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Art Review: "Puente: An Exhibition of Cuban Artists" 

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Cuban artists, like those in other countries, are under no obligation to make political statements in their work. But Cuba isn’t like most countries; it and North Korea are the world’s last two unreconstructed communist states.

Fairly or not, visitors may be on the lookout for hints of defiance, or at least dissent, when viewing “Puente: An Exhibition of Cuban Artists” at the Helen Day Art Center in Stowe. Yet seeing these works by seven contemporary artists — all of whom were in the 2012 Havana Biennial — as a barometer of artistic freedom might preclude seeing them as an aesthetic sampler from an isolated island.

Inquisitors seeking political content will find it in “Puente,” but they may be disappointed that it’s so tame. “None of the work is especially threatening,” concedes curator Rachel Moore. The show contains no bold challenges to repression; its politically inclined pieces instead make their points through indirection and implication.

Sandra Ramos, for example, has created a fantasy passport in the form of an accordion book with a few pages that appear persuasively official and others that are gently seditious, such as the Havana street scene dominated by a Coca-Cola billboard. Another nonconfrontational painting by Ramos gives the show its title. A female body is here deployed as a bridge (puente) between two landmasses — presumably Cuba and the United States.

In notes accompanying the show, Moore describes the work of Arlés del Río as “very political.” He’s represented here by an ordinary living room couch that’s been chopped in half, exposing its stuffing and springs. Stenciled on the floor between the jaggedly sundered parts is the message: “What separates us also unites us.” (Del Río produced this installation during a residency at the Vermont Studio Center in Johnson.)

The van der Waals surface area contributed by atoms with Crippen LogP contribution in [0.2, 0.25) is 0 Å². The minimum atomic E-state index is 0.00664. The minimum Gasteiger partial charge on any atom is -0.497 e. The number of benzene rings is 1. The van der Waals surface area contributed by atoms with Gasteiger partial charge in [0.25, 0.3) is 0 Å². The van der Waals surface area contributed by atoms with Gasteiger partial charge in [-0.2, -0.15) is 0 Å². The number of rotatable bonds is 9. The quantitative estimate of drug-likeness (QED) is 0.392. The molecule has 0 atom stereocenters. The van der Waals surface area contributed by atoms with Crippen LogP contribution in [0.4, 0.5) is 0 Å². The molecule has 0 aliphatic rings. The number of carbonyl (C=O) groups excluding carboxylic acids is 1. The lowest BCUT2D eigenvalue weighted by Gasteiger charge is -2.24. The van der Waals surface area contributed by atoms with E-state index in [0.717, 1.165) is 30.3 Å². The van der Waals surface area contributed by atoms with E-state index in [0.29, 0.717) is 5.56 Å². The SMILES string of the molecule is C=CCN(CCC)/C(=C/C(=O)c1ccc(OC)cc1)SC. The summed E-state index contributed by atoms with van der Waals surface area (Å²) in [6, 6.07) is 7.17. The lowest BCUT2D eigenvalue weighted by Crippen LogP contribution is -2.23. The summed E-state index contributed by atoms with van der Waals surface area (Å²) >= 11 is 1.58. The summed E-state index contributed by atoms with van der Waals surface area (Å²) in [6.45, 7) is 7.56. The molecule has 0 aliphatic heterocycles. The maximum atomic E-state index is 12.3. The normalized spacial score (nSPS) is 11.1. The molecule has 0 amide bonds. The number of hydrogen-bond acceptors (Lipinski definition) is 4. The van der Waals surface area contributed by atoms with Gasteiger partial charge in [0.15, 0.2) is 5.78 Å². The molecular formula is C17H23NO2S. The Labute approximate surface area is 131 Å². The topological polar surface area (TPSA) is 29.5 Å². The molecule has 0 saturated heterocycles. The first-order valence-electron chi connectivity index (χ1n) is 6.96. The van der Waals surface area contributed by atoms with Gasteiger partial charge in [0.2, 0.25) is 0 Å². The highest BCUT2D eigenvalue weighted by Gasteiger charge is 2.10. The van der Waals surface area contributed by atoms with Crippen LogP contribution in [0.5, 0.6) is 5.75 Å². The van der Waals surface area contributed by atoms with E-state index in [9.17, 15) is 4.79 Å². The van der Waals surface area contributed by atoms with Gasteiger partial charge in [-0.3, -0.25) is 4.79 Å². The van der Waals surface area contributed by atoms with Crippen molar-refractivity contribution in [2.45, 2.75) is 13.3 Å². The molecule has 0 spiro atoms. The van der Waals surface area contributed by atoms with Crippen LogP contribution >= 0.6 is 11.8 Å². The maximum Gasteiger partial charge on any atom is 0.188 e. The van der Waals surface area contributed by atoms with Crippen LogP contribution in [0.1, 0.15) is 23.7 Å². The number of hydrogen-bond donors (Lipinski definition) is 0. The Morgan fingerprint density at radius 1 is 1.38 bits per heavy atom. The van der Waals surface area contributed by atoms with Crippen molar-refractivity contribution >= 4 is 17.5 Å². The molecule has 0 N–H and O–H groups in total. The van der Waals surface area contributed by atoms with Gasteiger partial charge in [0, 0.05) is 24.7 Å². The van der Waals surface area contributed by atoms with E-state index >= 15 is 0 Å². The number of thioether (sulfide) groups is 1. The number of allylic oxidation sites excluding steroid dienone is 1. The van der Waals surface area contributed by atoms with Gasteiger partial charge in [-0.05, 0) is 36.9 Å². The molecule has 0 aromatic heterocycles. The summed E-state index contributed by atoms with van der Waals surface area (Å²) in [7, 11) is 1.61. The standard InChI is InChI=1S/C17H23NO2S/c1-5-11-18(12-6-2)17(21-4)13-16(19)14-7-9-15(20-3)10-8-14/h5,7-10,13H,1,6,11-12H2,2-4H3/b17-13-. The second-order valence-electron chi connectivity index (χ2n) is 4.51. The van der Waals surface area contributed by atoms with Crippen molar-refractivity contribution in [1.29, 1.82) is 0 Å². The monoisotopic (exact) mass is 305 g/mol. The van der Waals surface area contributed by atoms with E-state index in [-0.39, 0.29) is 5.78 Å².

The curator plays to tendentious interpretations by hyping cautious commentaries as daring. But just because José Angel Vincench has titled two of his works “Exile” and “Dissident” doesn’t mean they transmit “astoundingly strong political messages,” as Moore claims. “Exile” actually seems more mordant than militant. By arranging brown paper shopping bags (hung on a gallery wall) to spell out “EXILE,” Vincench may be suggesting that some Cubans abandon their homeland in order to go shopping in Miami.

In an interview, Moore does make the valid point that “not too long ago work like this was not allowed to be made in Cuba.” Any break with socialist realism could therefore be viewed as “a political statement,” she argues.

While the individual pieces may not do much to undermine Cuba’s status quo, there’s no doubt that the show itself highlights a profound, though unheralded, shift in political dynamics. Helen Day encountered “no issues” in importing these 30 or so pieces from Cuba, Moore reports. Even in the recent past, work like this could not have entered the United States, in keeping with a trade embargo that the U.S. imposed in 1960.